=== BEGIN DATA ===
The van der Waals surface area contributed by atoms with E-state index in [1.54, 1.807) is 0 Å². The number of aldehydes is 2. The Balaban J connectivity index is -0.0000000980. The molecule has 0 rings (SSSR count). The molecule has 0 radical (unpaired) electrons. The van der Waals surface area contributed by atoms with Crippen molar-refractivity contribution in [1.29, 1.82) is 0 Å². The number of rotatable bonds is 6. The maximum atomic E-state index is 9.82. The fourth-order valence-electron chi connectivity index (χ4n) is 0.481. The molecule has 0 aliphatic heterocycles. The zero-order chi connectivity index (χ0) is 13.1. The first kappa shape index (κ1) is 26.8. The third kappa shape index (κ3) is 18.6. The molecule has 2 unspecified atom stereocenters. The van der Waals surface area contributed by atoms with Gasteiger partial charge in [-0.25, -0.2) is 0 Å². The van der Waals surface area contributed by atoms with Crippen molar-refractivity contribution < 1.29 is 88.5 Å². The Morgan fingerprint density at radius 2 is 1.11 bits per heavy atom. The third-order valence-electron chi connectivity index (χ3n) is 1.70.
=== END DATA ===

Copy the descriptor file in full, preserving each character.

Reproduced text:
The van der Waals surface area contributed by atoms with E-state index in [1.54, 1.807) is 0 Å². The number of aldehydes is 2. The Balaban J connectivity index is -0.0000000980. The molecule has 0 rings (SSSR count). The molecule has 0 radical (unpaired) electrons. The van der Waals surface area contributed by atoms with Crippen molar-refractivity contribution in [1.29, 1.82) is 0 Å². The number of rotatable bonds is 6. The maximum atomic E-state index is 9.82. The fourth-order valence-electron chi connectivity index (χ4n) is 0.481. The molecule has 0 aliphatic heterocycles. The zero-order chi connectivity index (χ0) is 13.1. The first kappa shape index (κ1) is 26.8. The third kappa shape index (κ3) is 18.6. The molecule has 2 unspecified atom stereocenters. The van der Waals surface area contributed by atoms with Gasteiger partial charge in [-0.25, -0.2) is 0 Å². The van der Waals surface area contributed by atoms with Crippen molar-refractivity contribution < 1.29 is 88.5 Å². The Morgan fingerprint density at radius 2 is 1.11 bits per heavy atom. The third-order valence-electron chi connectivity index (χ3n) is 1.70.